“…the company grew even stronger during the global financial crisis and that “…[the company] although made Euro 185 million profit, it paid out less than a tenth of that to its shareholder. Little wonder that even in the downturn, banks have been knocking on its door”.
The top management of B. Braun re-invested substantially in its product innovation and production technology development as they are viewed as the company’s core competences critical for creation and sustaining its competitive advantage in the global market. For penetration into the global market, Prof. Dr. H.C. Ludwig George Braun prefers to setup overseas sales subsidiaries and these overseas subsidiaries are mostly managed by the locally recruited managers because he believes that local entrepreneurship is the best way to sustain the business growth. Unlike many other foreign parent companies, Prof. Dr. H.C. Ludwig George Braun trusts the local leadership. The company empowers the local managers and it does not impose extensive
corporate driven regulations on its overseas subsidiaries. Other than those related to product quality and investments, all policies and guidelines are locally established and implemented. The company cares for the well-being of its employees. Life-long employment is often a characteristic of the company and it can be attributed to the caring and a balanced family-work
work environment. The company has been given the best employer award for several times.

 

3.2 Challenges for B. Braun in Asia Pacific Region
In 1981, B. Braun established its first manufacturing facility in Malaysia and this marked its first venture into the Asia Pacific region. Subsequently, the company continued to expand by setting up other subsidiaries in all the major cities in the Asia Pacific region. B. Braun Malaysia was designated as the Asia Pacific regional headquarter led by a regional President to ensure
better coordination of the overall business operations in the Asia Pacific region. The manufacturing operations grew from less than 200 employees in 1981 to 4,700 as at the end of 2009. In 2006, the parent company named B. Braun Malaysia as the “Center of Excellence” for intravenous catheter portfolio and thereafter, the R&D was gradually transferred from Germany to
Malaysia.


3.2.1 Overview of the Asia Medical Device Market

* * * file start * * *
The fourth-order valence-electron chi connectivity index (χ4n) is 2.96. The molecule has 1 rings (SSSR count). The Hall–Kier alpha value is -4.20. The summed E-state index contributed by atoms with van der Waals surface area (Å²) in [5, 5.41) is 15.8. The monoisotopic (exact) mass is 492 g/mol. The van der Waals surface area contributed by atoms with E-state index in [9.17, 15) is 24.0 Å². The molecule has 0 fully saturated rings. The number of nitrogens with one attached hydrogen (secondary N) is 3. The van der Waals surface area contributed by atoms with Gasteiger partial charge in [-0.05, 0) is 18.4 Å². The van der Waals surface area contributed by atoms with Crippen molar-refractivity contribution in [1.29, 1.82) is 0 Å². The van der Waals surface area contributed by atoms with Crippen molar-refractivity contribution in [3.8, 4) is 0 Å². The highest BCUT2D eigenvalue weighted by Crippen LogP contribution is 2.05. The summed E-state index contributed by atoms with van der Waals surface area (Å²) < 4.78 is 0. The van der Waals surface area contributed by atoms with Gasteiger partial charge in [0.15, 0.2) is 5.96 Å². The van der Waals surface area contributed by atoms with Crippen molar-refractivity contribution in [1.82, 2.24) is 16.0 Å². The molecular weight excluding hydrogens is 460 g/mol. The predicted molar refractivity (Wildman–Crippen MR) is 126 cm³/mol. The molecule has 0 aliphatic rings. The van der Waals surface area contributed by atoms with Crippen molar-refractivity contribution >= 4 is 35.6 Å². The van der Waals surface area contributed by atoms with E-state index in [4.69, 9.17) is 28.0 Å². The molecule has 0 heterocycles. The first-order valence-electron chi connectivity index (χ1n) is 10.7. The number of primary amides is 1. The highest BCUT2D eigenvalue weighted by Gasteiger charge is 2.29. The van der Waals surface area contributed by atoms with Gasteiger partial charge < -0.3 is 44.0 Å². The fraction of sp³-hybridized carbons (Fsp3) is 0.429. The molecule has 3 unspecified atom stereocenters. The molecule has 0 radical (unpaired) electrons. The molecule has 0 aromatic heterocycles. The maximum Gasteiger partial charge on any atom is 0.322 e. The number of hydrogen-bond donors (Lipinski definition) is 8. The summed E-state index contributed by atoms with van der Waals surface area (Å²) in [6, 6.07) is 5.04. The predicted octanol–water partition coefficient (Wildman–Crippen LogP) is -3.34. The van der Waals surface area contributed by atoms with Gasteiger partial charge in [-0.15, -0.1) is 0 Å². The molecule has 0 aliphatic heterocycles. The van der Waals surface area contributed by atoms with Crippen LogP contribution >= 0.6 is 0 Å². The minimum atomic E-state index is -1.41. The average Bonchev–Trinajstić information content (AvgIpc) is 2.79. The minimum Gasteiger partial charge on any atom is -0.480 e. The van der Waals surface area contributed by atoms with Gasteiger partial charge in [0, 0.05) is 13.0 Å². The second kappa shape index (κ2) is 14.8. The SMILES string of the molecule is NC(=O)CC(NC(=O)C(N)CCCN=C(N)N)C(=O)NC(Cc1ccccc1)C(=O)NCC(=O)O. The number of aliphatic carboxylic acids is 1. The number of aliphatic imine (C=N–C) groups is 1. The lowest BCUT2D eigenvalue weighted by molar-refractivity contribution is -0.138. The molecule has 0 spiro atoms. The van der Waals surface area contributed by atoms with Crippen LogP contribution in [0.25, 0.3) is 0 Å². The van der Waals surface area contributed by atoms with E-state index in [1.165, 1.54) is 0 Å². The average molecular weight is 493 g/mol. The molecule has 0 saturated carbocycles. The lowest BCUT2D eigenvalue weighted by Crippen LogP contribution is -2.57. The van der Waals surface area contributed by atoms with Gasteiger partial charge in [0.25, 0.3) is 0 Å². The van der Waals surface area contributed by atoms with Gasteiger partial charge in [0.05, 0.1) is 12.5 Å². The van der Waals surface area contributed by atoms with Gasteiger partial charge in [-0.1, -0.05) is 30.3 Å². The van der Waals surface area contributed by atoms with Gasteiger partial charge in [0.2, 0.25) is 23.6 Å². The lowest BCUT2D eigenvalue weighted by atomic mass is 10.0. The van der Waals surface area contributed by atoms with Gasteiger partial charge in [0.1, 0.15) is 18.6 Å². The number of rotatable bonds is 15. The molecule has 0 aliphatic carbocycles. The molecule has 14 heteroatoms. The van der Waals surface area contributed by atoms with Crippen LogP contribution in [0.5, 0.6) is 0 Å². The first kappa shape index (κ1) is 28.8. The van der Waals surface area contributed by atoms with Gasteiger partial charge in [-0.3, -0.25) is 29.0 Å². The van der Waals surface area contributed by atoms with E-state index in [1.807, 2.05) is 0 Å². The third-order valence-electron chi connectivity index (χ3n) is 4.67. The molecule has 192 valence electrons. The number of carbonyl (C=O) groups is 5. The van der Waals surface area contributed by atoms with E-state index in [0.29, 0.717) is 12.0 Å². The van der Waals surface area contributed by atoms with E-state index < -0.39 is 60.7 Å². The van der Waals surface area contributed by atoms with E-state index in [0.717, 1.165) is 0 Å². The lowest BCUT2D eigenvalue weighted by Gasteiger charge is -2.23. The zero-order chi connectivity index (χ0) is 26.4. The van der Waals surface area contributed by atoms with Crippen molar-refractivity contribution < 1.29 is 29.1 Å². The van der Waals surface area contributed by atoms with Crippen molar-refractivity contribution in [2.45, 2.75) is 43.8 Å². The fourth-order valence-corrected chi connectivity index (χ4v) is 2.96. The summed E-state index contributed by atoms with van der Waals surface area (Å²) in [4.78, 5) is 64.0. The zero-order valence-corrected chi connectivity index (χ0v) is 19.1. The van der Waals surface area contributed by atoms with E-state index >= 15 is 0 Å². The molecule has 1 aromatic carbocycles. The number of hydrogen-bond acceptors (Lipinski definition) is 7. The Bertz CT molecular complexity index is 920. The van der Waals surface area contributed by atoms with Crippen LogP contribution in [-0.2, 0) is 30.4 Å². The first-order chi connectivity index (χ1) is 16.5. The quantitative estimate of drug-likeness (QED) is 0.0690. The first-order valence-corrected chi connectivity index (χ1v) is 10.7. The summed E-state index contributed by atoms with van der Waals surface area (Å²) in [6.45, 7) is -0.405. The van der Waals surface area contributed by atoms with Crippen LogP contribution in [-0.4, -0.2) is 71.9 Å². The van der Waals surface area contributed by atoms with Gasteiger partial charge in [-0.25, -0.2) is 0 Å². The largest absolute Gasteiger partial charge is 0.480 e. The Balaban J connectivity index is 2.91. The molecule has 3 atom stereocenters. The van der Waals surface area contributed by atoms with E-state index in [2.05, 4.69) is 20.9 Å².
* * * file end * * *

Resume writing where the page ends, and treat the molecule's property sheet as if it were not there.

The Asia Pacific region is known to be one of the fastest growing regions in terms of overall economic development and henceforth, with the greatest market potential. Specifically for the medical device and equipment market, one can easily see from the data presented by Espicom Business Intelligence in its The World Medical Markets Fact Book 2008 that although Asia
Pacific represented only 17% of the world medical device market volume of USD 188.2 billion in 2006, the forecasted market growth rate for Asia Pacific was 11.3% per annum which was significantly higher than the market growth rate of 7.1% per annum for the world medical device. The main contributing factor is the expected increasing healthcare expenditure to meet the fast
growing demand in countries like China, India, Indonesia, Vietnam and other emerging countries whereby the existing healthcare infrastructure is still largely insufficient.


3.2.2 KeyHighlights of B. Braun in Asia
Early market entry into the Asian market dated back in 1981 enabled B. Braun to have the first mover advantage. The company was relatively successful in the region until 1997 when the region was hit by the infamous Asian Financial Crisis. Similar to other companies, B. Braun’s business in Asia slowed down due to reduced demand. The crisis put a strain on the region’s
economies. The financial crisis was a litmus test for the fundamental strength of a company. Many companies vanished over night. Fortunately for B. Braun, although its business in Asia experienced slowed down, it was able to sustain its business without scaling down its operations.
One notable achievement was that while many manufacturing companies in Malaysia adopted severe cost cutting measures by laying off their workers, B. Braun Malaysia with its more than 4,700 workforce did not retrench even one single employee. Similarly, despite experiencing drastic financial losses and negative cash flow, B. Braun in Korea, where the country was most